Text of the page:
Hidden and half-forgotten time capsule

Mere yards from one of the busiest pedestrian thoroughfares at Emory, and just steps from the DUC terraces, lies a treasure obscured by holly and time. It’s the Sesquicentennial Time Capsule.

On December 10, 1986, immediately after the Sesquicentennial Convocation in Glenn Memorial, a procession wended its way across the campus to the relatively new Dobbs University Center, whose terraces are visible in the photo below. The site from which this photo is taken is the location of the time capsule.

View from the time capsule to DUC terraces
View from the time capsule to DUC terraces

Here you see the holly bush that has grown up over the time capsule.

View from DUC terraces to the bush hiding the time capsule
View from DUC terraces to the bush hiding the time capsule

And here is another view, courtesy of Bob Hamilton in Campus Life.

DUC time capsule

Once the procession had made its way to the “grassy knoll” in front of the DUC, a crowd gathered around Dooley, present for the burial of something other than himself into the gaping hole prepared for the ceremony. A time capsule planned for the 150th anniversary of Emory’s founding was filled with 150 items, including cans of Classic Coke, Cherry Coke, and Diet Coke. (The controversy over New Coke had recently filled the newspapers–clippings from which were also included in the time capsule.) A commission appointed by President Jim Laney to review the university’s investments with regard to South Africa’s apartheid struggle had recently issued its report; a copy was placed in the time capsule. President Laney had delivered an attention-getting speech at Harvard titled “The Education of the Heart.” Into the capsule. Someone thought to include a copy of a Chem 141 exam and a videotape of a Rathskellar performance (but not technology to play it on). A tee shirt from the local watering hole, P.J. Haley’s, was included; the time capsule already has outlasted the pub. Emory’s first intercollegiate basketball team had played its first away game days before, losing to NYU; a team photograph, signed by all the players, went into the time capsule.

And then the things was buried, to be dug up in fifty years.

Burying the time capsule

Within a couple of decades, however, a little holly bush soon grew up to hide the marker indicating the time capsule’s location.

Bush that hides the time capsule
Bush that hides the time capsule

DUC time capsule 3

If you know where to look, you can find it–though you may have to scrape away leaves, pine straw, and dirt to read the plaque.

Time capsule

Here it is, photo inverted to make the text readable.

Time capsule inverted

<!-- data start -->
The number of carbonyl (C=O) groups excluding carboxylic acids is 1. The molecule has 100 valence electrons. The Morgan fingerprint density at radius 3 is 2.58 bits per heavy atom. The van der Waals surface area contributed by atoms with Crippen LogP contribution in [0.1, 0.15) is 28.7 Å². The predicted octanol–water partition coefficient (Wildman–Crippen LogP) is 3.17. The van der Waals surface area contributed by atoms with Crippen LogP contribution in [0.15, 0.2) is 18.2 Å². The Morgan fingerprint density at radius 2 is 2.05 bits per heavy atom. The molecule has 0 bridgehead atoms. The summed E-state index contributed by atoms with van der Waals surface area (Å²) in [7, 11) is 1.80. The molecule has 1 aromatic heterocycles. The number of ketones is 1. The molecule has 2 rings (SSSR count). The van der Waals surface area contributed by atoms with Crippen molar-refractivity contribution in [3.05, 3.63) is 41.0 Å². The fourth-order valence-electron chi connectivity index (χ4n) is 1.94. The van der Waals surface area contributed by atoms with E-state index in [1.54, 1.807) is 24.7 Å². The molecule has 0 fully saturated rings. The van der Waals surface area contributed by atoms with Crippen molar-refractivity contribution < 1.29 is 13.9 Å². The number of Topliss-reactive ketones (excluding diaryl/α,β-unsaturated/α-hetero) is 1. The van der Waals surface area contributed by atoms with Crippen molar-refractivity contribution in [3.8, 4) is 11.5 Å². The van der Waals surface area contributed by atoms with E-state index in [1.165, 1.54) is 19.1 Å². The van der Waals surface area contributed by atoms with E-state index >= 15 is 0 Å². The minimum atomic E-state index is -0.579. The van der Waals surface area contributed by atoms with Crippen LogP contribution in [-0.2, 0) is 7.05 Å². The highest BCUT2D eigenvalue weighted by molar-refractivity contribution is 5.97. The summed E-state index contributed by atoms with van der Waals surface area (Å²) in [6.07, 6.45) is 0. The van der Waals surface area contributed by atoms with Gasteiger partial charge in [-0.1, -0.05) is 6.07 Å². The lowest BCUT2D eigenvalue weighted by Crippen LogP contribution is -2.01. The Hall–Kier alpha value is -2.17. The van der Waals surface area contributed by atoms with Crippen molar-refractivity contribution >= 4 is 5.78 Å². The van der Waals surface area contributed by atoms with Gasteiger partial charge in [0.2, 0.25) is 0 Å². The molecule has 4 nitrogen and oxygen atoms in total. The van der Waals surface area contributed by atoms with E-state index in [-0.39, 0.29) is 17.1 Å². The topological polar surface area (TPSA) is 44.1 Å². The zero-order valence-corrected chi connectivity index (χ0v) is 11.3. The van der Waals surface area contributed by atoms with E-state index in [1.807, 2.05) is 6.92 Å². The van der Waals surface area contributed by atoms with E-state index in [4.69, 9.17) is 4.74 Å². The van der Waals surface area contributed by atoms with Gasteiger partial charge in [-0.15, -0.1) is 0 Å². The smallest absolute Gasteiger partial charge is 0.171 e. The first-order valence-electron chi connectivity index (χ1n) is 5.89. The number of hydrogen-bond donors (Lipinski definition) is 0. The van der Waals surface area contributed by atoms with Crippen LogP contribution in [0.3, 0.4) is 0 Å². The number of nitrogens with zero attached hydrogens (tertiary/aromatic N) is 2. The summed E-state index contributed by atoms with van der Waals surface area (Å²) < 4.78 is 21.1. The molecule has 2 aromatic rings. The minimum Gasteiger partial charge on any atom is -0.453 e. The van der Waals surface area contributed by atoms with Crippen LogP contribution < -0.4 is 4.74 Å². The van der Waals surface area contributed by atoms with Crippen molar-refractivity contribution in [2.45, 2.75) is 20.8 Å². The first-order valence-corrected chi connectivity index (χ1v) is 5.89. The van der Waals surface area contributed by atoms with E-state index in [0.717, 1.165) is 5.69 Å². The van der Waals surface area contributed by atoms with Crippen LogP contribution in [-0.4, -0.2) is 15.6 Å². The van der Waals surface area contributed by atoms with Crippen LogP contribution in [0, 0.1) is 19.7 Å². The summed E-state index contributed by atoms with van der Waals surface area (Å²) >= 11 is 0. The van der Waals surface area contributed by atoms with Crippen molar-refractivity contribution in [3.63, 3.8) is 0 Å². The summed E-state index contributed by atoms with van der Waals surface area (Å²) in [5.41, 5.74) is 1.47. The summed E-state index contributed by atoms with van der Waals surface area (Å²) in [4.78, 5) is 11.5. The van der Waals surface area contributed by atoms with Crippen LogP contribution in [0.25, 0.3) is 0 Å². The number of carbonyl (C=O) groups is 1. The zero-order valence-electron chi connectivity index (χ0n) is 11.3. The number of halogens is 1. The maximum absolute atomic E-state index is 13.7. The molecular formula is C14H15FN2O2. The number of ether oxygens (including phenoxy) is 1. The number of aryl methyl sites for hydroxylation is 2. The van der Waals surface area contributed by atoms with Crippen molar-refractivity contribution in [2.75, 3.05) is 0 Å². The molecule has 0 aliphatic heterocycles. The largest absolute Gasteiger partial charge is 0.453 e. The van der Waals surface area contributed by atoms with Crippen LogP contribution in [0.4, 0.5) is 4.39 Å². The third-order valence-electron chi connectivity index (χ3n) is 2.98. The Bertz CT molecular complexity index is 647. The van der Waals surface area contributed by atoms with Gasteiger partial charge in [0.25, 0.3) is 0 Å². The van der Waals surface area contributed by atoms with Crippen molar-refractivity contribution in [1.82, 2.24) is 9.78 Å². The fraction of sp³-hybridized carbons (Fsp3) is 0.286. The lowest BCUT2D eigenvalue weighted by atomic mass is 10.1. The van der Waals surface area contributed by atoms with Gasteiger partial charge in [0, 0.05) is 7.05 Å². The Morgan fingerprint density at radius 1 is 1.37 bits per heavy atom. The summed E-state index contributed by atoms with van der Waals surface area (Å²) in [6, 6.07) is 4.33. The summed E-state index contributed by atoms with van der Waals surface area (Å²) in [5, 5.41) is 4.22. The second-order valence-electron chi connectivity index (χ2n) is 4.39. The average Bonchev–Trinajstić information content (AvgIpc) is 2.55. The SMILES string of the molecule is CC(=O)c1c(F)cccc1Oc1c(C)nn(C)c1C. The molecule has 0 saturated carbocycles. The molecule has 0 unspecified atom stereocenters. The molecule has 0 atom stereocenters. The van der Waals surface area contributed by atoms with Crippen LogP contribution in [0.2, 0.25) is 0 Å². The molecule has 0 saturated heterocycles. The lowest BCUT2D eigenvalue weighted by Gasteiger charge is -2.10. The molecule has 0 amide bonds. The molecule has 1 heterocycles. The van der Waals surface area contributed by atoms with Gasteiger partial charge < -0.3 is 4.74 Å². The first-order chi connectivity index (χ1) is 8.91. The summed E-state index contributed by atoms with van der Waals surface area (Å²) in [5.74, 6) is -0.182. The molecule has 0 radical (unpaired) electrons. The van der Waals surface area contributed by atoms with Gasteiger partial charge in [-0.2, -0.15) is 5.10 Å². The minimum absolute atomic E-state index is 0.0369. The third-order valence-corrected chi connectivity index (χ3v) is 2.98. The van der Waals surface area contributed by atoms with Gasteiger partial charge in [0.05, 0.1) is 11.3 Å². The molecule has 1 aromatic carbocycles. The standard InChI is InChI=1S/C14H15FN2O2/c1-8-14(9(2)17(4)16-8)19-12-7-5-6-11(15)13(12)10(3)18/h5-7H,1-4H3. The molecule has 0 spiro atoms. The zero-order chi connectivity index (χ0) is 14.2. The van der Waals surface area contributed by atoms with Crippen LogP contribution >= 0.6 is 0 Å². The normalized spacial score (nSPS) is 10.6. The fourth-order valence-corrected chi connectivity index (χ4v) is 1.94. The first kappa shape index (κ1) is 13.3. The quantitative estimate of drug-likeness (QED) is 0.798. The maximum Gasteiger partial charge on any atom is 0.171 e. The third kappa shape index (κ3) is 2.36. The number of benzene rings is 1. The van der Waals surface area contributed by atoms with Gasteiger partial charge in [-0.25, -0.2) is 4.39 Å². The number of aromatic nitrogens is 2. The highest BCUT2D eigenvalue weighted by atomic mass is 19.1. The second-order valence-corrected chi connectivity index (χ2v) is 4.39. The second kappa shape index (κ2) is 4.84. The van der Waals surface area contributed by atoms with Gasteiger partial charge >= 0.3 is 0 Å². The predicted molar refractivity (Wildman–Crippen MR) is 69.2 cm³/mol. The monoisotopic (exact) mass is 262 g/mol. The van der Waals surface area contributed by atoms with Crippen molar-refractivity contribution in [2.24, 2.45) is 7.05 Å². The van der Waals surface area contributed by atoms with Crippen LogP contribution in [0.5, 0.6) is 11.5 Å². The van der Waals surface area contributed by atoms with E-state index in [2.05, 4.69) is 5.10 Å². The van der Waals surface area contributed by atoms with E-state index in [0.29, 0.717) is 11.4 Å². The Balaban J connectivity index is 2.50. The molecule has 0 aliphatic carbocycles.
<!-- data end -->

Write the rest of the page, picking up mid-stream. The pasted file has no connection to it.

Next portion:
Sesquicentennial Time Capsule

buried here on December 10, 1986

to be opened in 50 years on

Emory’s 200th Anniversary

I hope to be present at the opening!

Meanwhile, there’s a plan afoot to raze the DUC and rebuild a magnificent new university center in its place. Let’s be sure to work around that time capsule.

Gary Hauk

Two Woodruff letters seven decades apart

Who knows how a disgraced student will respond to adversity? In Robert Woodruff’s case, the full impact of the response took seventy years.

In the fall of 1908, Robert W. Woodruff, scion of Atlanta businessman and banker Ernest Woodruff, enrolled as a freshman at Emory College, which was still in Oxford, Georgia. His letters home complained of eye strain from reading, leaks in his ceiling, and shortness of funds. By the turn of the calendar to 1909, his prospects at Emory looked bleak. So much so, that the president of the college, James E. Dickey (no relation to the later poet and novelist), wrote to Ernest Woodruff to suggest that a pause in Robert’s studies might refresh him.

Dickey letter to Ernest Woodruff

More than a pause that refreshed, of course, this was the end of Robert Woodruff’s collegiate career. He began work shoveling sand at the General Pipe and Foundry Company, then earned several promotions and soon was hired by his father as the purchasing agent for Atlantic Ice and Coal. Robert’s part-time stenographer was William B. Hartsfield, who was studying law and later would become mayor of Atlanta.

The story of Woodruff’s rise from laborer to head of the Coca-Cola Company has been told many times. Fascinatingly, seven decades after Emory’s president wrote a letter dismissing him from Emory, Robert Woodruff would write to Emory’s president with another aim.

Woodruff letter of November 1979

This letter conveyed $105 million dollars to Emory for unrestricted use. The letter was read to Emory’s board of trustees at their meeting on November 8, 1979, by his younger brother George, an emeritus trustee of the university and the instigator of the idea for the transfer. It was the closing of a circle begun seventy years previously.